The story of the birth right goes this way: Esau comes back hungry from a hunt and Jacob has prepared a red strew – red as it represents life blood. Esau feels so hungry that he could die. Jacob has the ability to nourish his brother and Esau recognises this. The one who can provide the sustenance required by the sibling is thus in truth “the firstborn”. This is the meaning of this metaphor in which Esau willingly trades his birth right for a bowl of the red stew of Jacob. And Jacob, according to the story was called Edom for making the red strew – Edom is not far removed from Adam; man of redness or blood. The birth right is about life, the life that Jacob can provide in the sustenance he can give his brother. Spiritually Esau could not fulfil the birth right because, as he himself says, he is at death’s door. The bearer of the full birth right is Jesus of Nazareth and in him is the new life. We inherit this life through the resurrection, and we all become the first born.
Esau gains his life by giving away his birth right. The gaining of his livelihood would be confirmed by the blessing of his father, but this Jacob takes away from him through deception. Isaac sends Esau to hunt and with the meat prepare a savoury meal (a meal of hospitality), but Rebecca hears the conversation and prepares a meal from two kids of the flock for Jacob to take to his father and with the skins fools Isaac into believing it is his hairy son who has returned for the blessing. Rebecca, like Eve, can see the future in the potential with which she is confronted and is instrumental in selecting the line through which the covenant of YHWH will find a fulfilment.
The blessing begins with an allusion to the sense of smell and we know from Rudolf Steiner that in our future the sense of smell will be replaced by a sense of morality. This already lives in our idiom in expressions like ‘smelling fishy’ related to an endeavour. “May God give you dew from heaven and the richness of the earth: abundance of grain and wine.” These are the very substances of which the true sacrifice is to be made (see the March article on sacrifice). The rest of the blessing is about others being subservient to him. Jacob receives the blessing to take on the birth right he has bought from his brother. The stew of Jacob was red because he is the source of the bloodline that sustains Esau and will produce the generations to Jesus. Our ‘I-ness’ is held in our blood.
When the blessing has been given to Jacob, Esau asks whether there is anything left to give. Esau’s blessing is that his home will be far removed from the dew of heaven and richness of the earth. He will live by the sword and serve his brother and when he wins his freedom he will shake the yoke of his brother from off his neck.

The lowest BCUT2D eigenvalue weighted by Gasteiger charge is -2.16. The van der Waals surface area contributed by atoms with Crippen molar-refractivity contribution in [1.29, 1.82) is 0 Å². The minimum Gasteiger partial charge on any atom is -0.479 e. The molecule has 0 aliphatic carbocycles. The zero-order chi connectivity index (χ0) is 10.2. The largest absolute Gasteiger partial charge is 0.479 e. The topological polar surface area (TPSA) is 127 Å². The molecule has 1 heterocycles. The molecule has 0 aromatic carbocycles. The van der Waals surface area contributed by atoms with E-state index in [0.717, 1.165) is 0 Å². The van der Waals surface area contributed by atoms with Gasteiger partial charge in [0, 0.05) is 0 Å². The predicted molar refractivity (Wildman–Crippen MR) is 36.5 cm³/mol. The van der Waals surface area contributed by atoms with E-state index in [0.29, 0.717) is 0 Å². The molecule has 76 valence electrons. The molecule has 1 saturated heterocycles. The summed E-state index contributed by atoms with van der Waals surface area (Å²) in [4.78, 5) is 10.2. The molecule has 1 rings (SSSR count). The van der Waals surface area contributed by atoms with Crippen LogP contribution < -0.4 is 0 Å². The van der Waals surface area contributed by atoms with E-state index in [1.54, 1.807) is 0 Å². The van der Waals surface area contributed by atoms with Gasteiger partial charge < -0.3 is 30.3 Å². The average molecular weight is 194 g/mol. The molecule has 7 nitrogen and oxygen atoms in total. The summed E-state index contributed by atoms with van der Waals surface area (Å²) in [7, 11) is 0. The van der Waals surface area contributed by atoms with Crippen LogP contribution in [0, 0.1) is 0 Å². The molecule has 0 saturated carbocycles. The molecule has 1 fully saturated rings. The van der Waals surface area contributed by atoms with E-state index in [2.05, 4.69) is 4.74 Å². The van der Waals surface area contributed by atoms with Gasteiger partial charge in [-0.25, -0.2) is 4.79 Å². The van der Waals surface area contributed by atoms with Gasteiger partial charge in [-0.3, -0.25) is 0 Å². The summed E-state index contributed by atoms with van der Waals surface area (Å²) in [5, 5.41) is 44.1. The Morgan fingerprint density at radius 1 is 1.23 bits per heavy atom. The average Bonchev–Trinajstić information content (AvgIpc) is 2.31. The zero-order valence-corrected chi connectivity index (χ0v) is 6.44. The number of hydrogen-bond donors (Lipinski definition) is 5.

We may feel that we are the inheritors of Esau’s blessing in that we feel we are always in the service of our ‘brother’ and far from the richness of earth and the dew of heaven. We wait to win our freedom and take charge of ourselves and not be subject to the other. Today we still live in a world where one human being attempts to subjugate another. People feel the yoke of another, their brother, on their neck. We saw this in the emotional connection that arose when one man stopped breathing because another had his knee on his neck, which reignited the Black Lives Matter Movement. People are still asking for the last part of Esau’s blessing which will then open up Jacob’s blessing. The blessing of Jacob is the blessing of the first born and we are now all the first born of the new life through the resurrection. The blessing of Jacob has changed in that we must become master of ourselves, no longer our brother, and recognise the Jacob, the first born, in each other and thereby the same blessing that is due to them. The recognition of the ego of the other is highest of the twelve sense that Rudolf Steiner presented. The ego of the other is the Christ in the other. When we think of ourselves as Jacob and the other as Esau we find ourselves in the struggle of brother against brother which it is for us to overcome. We are asked to see equality in the essence of everyone. We are co-inheritors of the blessing of the first born. This puts to rest the Cain and Abel story of brother pitted against brother which is the inheritance of the Fall. We are people of the New Testament, inheritors of the new life, and not of the Old Testament. We recognise the new in the New Testament through our study of the Old Testament.
So much of the foundation of our human story is based on deeds that we would regard as dishonourable. When we fail to recognise the Christ in us and the Christ in the other, our deeds, to this day, remain dishonourable. It is through the Christ in us that we are able to discern what is honourable behaviour. But very little of the new life through Christ can be seen at work in the world today. The aim of education in the Waldorf sense is to make the person an honourable person in their dealings with others, it is not about the content of the material.